This is my second recent piece based primarily on an establishment media news source. It appears that as we get farther away from the Trump presidency, more establishment figures are noting the failures of the current Biden administration. In this case, unfavorably comparing Biden to Trump with regards to the dangerously reckless Afghanistan withdrawal.
And in this case, I agree. Trump was horribly, recklessly, and dangerously wrong on rapidly withdrawing from Afghanistan, and so is Biden. And the more we learn of this Biden strategic fiasco, the worse it looks.
While nominally conservative, Max Boot is notoriously anti-Trump, so his criticism of President Biden’s Afghan withdrawal holds considerable weight.
In his Washington Post (WP) piece, Biden’s exit from Afghanistan has been very Trumpy, Boot writes:
In Europe, President Biden is being lauded as the anti-Trump. But in his first major foreign policy decision as president — the pullout from Afghanistan — he acted in a very Trumpy fashion. Which is to say, he made an impetuous, ideological decision without adequate planning or preparation. The more we know, the worse it looks.
To recap how we got here: Then-President Donald Trump signed the worst deal of the century with the Taliban in 2020. The United States agreed to pull all of its troops out of Afghanistan within 14 months and to force the Afghan government to release thousands of Taliban prisoners. One of the few promises the Taliban made in return — “not to cooperate with groups or individuals threatening the security of the United States and its allies” — has already been violated. The United Nations reports that the Taliban remains “closely aligned” with al-Qaeda.
Because the Taliban is not fulfilling its side of the bargain, Biden should have kept the 2,500 to 3,500 U.S. troops who serve as invaluable advisers for Afghan forces. Instead, Biden announced on April 14 a withdrawal to be completed by Sept. 11. The clumsy symbolism — rewarding al-Qaeda’s allies on the 20th anniversary of the 9/11 attacks — recalled Trump’s harebrained plan to meet with Taliban leaders around Sept. 11, 2019.
Military leaders urged Biden to leave a few thousand U.S. troops in Afghanistan. Biden ignored them — just as Trump so often ignored expert advice. The Post reports Biden spoke only once with the top U.S. commander in Kabul via a video feed before announcing a pullout. He hardly consulted with allies either, forcing them to pull their own troops because they couldn’t stay without us.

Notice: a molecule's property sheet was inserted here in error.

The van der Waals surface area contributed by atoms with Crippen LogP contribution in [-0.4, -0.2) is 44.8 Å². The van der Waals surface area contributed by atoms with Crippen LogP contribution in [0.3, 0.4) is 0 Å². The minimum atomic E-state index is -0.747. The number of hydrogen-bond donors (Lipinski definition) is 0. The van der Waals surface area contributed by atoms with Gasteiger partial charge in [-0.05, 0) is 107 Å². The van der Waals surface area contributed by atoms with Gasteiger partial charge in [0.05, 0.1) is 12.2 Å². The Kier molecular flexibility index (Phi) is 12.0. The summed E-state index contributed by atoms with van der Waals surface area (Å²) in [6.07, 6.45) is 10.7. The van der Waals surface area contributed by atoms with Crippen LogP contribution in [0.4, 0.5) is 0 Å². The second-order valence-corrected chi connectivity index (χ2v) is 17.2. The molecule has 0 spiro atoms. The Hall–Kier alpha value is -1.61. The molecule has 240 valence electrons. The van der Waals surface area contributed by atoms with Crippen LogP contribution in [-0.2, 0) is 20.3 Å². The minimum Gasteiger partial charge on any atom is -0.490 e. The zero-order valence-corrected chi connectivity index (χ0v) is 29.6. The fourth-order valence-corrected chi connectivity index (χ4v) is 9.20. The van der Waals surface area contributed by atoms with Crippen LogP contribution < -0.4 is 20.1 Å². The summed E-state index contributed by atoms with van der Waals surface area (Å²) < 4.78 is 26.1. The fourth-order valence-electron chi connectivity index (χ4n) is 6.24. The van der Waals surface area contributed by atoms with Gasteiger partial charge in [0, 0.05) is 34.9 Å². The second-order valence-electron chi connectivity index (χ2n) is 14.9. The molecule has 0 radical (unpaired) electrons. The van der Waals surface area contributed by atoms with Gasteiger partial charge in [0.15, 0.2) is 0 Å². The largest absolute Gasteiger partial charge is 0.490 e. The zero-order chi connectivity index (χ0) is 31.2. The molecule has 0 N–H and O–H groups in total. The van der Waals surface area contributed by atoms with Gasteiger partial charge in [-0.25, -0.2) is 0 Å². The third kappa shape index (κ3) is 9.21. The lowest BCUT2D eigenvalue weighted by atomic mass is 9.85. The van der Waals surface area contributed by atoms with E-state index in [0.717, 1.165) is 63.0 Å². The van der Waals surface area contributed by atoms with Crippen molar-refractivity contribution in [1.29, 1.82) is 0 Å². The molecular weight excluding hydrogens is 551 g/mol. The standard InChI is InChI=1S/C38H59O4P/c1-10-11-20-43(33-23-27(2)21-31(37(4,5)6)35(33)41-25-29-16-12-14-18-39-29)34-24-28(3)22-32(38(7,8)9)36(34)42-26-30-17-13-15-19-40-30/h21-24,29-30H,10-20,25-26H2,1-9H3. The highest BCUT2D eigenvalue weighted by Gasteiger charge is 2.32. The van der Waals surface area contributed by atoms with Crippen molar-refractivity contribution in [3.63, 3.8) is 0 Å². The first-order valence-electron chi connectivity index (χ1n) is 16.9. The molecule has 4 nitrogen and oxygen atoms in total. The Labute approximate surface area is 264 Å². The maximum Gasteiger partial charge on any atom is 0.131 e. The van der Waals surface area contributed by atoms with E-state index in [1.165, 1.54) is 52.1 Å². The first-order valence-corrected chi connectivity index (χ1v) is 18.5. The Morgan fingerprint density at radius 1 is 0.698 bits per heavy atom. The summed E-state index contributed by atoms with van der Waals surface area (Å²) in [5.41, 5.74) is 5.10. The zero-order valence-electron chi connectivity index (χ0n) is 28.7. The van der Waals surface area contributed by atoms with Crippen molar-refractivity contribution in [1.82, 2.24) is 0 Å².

No agreement was negotiated beforehand with either Pakistan or one of Afghanistan’s neighbors in Central Asia to base U.S. aircraft. Flying drones or manned aircraft from the Persian Gulf region will be costly and risky and leave little loiter time over Afghanistan. As a result, the New York Times reports, the CIA is left with “few good options” to “gather intelligence and carry out counterterrorism strikes.”
The situation is especially dire because the Biden administration appears intent on forcing the withdrawal of U.S. contractors who keep Afghan military aircraft flying. “Without the contractors’ help,” NBC News reports, “Afghan forces will no longer be able to keep dozens of fighter planes, cargo aircraft, U.S.-made helicopters and drones flying for more than a few more months, according to military experts and a recent Defense Department inspector general’s report.” If Afghan forces are denied air cover — which they have come to rely upon — the risk of a Taliban victory increases exponentially.
For all these reasons, and many, many more, Biden’s horribly reckless Afghan withdrawal is as bad or worse than the plan Trump had. And there really is no valid strategic, moral, or military justification for Biden doing it.
An orderly, well-planned withdrawal, leaving some troops in place, maintaining Bagram Air Base, and continuing to provide air support, and allowing contractors to continue supporting the Afghan military, would have been the sensible, moral, strategically sound, and anti-Trump approach.
But as it is now, Biden’s horrible pullout should go down as one of the worst U.S. foreign policy decisions of recent times, equaling, if not surpassing, the decision to invade Iraq in 2003.
Read the entire piece by Max Boot in the Washington Post here.
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